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APEC Plays Off Hyundai, GM, BMW

Automakers from South Korea, Germany and the U.S. will show off their luxury cars to the world during the Asia-Pacific Economic Cooperation (APEC) forum in Busan (Pusan) slated for Nov. 12 to 19.

The Hyundai Automotive Group, BMW and GM Daewoo Auto & Technology will offer official vehicles for APEC participants.

Though GM Daewoo will provide the Statesman sedan produced in South Korea, the domestic automaker’s technology is somewhat influenced by its parent U.S. General Motors.

Hyundai Motor and Kia Motors of the Hyundai Automotive Group delivered 424 cars, including Equus limos, Opirus sedans and new Sonata sedans, to Busan for leaders and delegates from 21 countries.

First ladies and ministers will use BMW’s seven-series sedans while being driven in the nation’s second-largest city. The Seoul office of the German carmaker delivered 150 units.

GM Daewoo will provide 40 statesman sedans for officials. General Motors, the world’s No. 1 carmaker, is taking steps to turn its Korean venture into a key export base for compact vehicles.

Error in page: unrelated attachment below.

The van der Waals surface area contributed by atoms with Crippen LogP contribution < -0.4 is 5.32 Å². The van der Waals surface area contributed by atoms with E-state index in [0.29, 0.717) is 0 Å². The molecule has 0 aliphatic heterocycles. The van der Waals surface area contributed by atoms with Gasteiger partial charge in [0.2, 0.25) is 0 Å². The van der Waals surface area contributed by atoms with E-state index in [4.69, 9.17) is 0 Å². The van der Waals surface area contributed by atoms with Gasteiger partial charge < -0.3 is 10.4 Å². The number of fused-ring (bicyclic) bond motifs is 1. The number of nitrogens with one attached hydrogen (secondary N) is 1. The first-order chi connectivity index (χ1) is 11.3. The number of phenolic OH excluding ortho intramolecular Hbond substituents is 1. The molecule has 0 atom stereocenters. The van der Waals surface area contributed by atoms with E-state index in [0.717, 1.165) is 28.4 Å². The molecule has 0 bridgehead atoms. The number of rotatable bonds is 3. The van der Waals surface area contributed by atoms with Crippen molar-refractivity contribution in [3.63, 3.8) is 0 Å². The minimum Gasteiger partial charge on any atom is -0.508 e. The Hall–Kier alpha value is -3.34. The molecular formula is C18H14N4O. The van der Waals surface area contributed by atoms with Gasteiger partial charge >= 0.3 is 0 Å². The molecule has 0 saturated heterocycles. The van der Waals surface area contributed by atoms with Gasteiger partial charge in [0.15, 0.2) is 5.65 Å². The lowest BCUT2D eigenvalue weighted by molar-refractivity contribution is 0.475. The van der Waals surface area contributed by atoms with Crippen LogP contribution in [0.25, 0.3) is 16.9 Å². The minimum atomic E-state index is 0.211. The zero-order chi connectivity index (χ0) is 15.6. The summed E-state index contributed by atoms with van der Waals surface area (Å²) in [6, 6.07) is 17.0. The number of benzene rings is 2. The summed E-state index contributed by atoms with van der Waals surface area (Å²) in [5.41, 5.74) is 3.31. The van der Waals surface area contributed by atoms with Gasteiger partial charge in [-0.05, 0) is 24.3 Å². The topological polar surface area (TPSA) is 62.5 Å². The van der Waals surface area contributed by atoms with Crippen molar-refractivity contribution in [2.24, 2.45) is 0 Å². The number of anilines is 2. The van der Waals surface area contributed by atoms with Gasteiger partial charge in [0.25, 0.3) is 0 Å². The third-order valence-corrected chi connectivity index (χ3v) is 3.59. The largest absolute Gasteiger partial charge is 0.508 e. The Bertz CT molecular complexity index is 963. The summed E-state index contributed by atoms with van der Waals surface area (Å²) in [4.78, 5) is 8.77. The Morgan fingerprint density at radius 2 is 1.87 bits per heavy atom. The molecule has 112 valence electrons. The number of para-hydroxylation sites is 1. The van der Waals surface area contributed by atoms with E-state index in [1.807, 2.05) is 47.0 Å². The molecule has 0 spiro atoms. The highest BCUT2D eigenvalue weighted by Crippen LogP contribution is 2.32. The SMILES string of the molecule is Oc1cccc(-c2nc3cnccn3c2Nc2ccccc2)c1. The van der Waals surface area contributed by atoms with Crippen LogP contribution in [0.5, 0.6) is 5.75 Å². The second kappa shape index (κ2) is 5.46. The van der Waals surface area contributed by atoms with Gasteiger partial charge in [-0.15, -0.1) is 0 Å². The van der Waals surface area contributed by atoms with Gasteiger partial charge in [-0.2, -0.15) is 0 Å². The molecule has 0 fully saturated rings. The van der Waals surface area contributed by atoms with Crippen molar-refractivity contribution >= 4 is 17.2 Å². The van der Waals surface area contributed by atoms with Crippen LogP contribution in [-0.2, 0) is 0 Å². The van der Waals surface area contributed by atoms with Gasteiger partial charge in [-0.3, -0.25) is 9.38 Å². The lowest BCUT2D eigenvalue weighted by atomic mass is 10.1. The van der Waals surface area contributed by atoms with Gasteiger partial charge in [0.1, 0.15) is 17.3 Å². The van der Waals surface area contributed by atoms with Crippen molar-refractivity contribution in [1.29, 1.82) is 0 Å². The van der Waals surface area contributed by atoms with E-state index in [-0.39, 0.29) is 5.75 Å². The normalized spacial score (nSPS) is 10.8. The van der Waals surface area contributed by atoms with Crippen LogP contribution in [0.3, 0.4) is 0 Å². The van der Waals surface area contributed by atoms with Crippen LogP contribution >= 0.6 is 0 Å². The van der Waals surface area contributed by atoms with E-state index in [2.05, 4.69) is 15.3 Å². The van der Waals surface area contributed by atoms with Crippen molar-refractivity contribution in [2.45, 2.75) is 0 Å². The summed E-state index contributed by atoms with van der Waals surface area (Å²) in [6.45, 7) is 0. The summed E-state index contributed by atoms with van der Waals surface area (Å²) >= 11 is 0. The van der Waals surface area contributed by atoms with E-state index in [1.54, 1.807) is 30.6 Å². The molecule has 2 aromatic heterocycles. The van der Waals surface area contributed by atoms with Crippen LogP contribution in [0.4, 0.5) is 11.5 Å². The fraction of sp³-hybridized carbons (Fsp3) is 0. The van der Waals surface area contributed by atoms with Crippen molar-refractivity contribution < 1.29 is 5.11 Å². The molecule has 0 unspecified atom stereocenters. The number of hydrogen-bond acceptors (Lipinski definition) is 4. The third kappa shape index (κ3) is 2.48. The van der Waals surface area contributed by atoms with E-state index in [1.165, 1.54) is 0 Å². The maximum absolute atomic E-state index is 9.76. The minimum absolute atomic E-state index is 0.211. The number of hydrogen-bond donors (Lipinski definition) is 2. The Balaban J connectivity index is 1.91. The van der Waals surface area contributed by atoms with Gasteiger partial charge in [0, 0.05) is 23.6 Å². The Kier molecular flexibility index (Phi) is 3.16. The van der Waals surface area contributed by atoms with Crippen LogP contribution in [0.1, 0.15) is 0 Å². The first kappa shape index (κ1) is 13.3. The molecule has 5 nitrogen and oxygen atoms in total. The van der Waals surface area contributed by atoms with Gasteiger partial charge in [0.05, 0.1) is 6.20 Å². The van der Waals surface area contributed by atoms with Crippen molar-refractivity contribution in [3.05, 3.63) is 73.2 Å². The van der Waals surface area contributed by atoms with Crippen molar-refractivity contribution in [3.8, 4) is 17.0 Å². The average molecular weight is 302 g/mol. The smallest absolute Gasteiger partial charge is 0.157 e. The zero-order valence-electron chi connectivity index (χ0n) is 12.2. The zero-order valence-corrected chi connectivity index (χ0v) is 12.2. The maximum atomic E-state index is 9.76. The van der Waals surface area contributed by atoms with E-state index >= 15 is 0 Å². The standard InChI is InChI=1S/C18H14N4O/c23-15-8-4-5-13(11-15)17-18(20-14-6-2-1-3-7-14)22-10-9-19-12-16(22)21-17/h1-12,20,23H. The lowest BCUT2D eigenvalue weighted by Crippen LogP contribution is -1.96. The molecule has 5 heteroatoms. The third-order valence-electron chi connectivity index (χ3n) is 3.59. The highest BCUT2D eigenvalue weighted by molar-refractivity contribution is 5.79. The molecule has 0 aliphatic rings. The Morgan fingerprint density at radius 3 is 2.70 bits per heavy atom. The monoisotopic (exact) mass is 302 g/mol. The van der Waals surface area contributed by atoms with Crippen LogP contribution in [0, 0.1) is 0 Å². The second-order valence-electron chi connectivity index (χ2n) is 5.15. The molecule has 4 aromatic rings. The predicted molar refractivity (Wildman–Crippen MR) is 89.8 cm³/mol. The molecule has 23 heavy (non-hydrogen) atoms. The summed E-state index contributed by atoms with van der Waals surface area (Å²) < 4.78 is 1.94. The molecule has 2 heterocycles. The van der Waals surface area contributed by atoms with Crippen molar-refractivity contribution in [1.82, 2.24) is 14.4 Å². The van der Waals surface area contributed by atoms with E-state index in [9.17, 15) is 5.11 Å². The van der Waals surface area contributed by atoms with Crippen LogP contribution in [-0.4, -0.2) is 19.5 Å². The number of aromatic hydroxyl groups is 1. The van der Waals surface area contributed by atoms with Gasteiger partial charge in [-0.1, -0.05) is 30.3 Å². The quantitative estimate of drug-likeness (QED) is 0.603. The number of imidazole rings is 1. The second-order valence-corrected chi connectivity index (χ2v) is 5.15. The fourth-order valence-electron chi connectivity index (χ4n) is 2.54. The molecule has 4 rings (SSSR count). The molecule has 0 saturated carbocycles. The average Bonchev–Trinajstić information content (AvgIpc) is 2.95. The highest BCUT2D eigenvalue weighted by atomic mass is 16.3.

The Hyundai Automotive Group and BMW are the world’s eighth- and 12th largest carmakers, respectively.

The APEC is a golden opportunity for the global carmakers to maximize public relations (PR) effects as about 1,000 chief executive officers and buyers in the world’s business and finance sector are set to visit Busan.

Most of the cars delivered to Busan have been reserved for purchase by domestic consumers after the APEC summit. The vehicles are marked with special “APEC Limited’’ labels.

While imported cars from the U.S., Germany, Sweden and Japan are drawing keen attention from Korean consumers, the issue is how Hyundai and Kia will appeal to domestic and foreign drivers via PR activities at home and abroad.

The Hyundai Automotive Group is the last fortress of the domestic car industry while its competitors, such as GM Daewoo, Ssangyong Motor and Renault-Samsung Motors, were acquired by foreign capital.

French automaker Renault SA holds a 70.1 percent stake in Korean subsidiary Renault Samsung and the Shanghai Automotive Industry Corp. (SAIC) Motor owns 50.91 percent shares of Ssangyong Motor.

“We will keep our pride as the nation’s representative carmaker,’’ a Kia official said. He added that there is low possibility that the automotive group will face a hostile takeover by foreign investors.

Some analysts speculate that Renault SA and SAIC Motor will sell their Korean subsidiaries amid a slump in domestic sales of Renault Samsung and Ssangyong Motor.

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